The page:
Pharmacogenomics goes live: training and pilot project launches

 
20 Mar 2019
Pharmacogenomics goes live: training and pilot project launches

In September 2018 our innovation arm, Ventures, announced the first large-scale, primary care-based genomics programme for New Zealand. 

We've now named Australian based genetics lab and experts myDNA, and Callaghan Innovation as our partners for the project.

myDNA was founded by Associate Professor Les Sheffield, who has been at the forefront of genetic research since the 1980s.

The team at myDNA consists of pharmacologists, molecular and clinical geneticists, researchers, genetic counsellors, nutritionists and sport dietitians who work together to provide genetic interpretations to inform an individual's health, medical and lifestyle decisions.

"We looked for a lot of things in a genetics partner, including "bullet proof" assurances that genetic data belonged to the patient, the data wouldn't be used for any other purposes and the sample tissue collected for the test is either destroyed or stored depending on the patient's wishes," says Ventures CEO John Macaskill-Smith. 

Working with Callaghan Innovation

Ventures has worked with Callaghan Innovation to secure funding for piloting the use of PGx, introducing precision/personalised prescribing and developing electronic clinical decision support tools. 

The program will see testing offered for free to patients across the Midlands region, who will be selected by their clinical and high needs criteria. This will include a range of clinical indicators. The results will be embedded into the patient's health records and will provide prompts and access to the latest international PGx prescribing guidelines for providers using the indiciTM health information platform.

The aim of the pilot is not only to vastly improve outcomes for patients, but also to explore and refine the use of PGx, helping to 'mainstream' it within the New Zealand health sector. 

Pilot study data will also help to build an enriched understanding of the unique New Zealand population, as currently very little is known about how Māori and Pacific People metabolise medications. Academic partners from Auckland and Otago medical schools are extremely excited to partner with Pinnacle for this part of the research, with a view to help with inequity issues faced in our current health system. We're also collaborating with iwi and M?ori health providers to ensure culturally appropriate procedures are in place alongside this initiative.

Training programme

GP's need to complete a short online training programme to be able to deliver medication reports. The training will also:
  • give Pinnacle GPs the specifics on how to start using PGx based prescribing in their daily practice - how to order kits for your practice, and the different kits available
  • introduce the pilot study - all practices will have patients eligible for inclusion in the study so get along to find out how to access funded tests for your patients. 

Protection for patients

Online today you'll find over 600 direct to consumer tests through hundreds of different international companies. From pooled genomic comparison services like Ancestry.com through to full genome disease-based screening which provides well patients with likelihood scores for developing life shortening diseases like cancer, and even to hyper diets and super sports screening.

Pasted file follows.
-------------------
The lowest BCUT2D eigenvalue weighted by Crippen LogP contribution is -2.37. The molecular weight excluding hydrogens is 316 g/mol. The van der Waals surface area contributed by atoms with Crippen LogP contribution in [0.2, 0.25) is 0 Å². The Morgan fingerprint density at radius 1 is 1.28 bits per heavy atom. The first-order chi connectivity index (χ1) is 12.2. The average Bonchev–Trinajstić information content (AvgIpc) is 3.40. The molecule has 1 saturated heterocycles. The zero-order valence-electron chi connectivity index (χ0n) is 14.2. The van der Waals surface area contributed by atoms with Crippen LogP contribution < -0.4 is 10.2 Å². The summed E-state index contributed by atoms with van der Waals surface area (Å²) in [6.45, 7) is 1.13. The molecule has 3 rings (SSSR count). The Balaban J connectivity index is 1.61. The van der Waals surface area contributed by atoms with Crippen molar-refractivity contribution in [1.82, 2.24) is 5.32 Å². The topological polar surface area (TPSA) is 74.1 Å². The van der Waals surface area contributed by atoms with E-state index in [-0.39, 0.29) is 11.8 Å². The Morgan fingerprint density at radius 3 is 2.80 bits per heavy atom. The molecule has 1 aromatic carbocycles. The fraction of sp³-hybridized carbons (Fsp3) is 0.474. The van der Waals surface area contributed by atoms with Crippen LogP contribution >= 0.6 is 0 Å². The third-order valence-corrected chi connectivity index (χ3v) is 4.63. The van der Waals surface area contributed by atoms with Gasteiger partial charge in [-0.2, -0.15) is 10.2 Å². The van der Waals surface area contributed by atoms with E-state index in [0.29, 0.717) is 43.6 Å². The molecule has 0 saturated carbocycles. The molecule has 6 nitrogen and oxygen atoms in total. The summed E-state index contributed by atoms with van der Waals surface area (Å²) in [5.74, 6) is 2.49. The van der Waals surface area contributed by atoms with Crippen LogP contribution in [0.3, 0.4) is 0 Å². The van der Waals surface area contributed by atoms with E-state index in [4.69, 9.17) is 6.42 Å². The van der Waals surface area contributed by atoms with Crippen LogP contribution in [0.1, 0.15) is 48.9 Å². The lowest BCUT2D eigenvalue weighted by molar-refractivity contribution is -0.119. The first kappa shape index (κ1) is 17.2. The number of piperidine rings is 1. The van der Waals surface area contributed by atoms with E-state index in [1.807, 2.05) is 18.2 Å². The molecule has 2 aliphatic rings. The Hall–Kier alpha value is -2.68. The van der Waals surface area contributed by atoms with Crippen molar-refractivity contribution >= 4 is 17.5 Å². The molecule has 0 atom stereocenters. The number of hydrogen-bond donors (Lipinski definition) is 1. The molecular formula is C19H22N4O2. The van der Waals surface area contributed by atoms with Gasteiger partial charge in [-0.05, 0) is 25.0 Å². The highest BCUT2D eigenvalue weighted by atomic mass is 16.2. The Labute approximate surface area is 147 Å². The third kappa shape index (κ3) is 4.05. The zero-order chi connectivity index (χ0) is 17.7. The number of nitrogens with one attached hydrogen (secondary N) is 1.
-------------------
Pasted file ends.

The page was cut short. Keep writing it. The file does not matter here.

"What's really important to note is in the majority of these services individuals sacrifice the ownership and ongoing control of their personal DNA data with little thought to where it's going beyond the short-term transition of a returning report," says John.

In some countries the rules have been debated and governing legislation like the Genetic Information Non-discrimination Act which protects Americans from being treated unfairly because of differences in their DNA that may affect their health. This has seen a massive change in behaviour and a shift in the way services like 23andMe and patientslikeme operate and use DNA data.

"New Zealand is currently lacking these protections and this is one of the drivers for Pinnacle in helping provide a protective barrier for its patients, providers and the broader population until local social debate occurs and laws are developed," John adds.

Ventures has been exploring PGx with various partners including members of genomics Aotearoa, Auckland and Otago medical Schools, James and Wells, DHBs, PHARMAC, iwi and a range of other health organisations.  

"Our goal is to ensure patients and providers have access to a creditable and safe option around PGx. While individuals are free to use any service, many online services are not covered by New Zealand legislation and simply offer a report in return for the individual giving away the DNA," says John.

We believe with the way we've designed our service we are providing the greatest protection and management of genomic information currently available in New Zealand. The information is placed within an individual's health records and is governed by the various legislation that currently protects access to health information. This positioning of the data far exceeds the weak position of most online services and even exceeds the consent and regulations granted by most ethnic committees around genetic based research in New Zealand.

For more information

Contact project support Sophie Mannis, sophie.mannis@pinnacle.health.nz.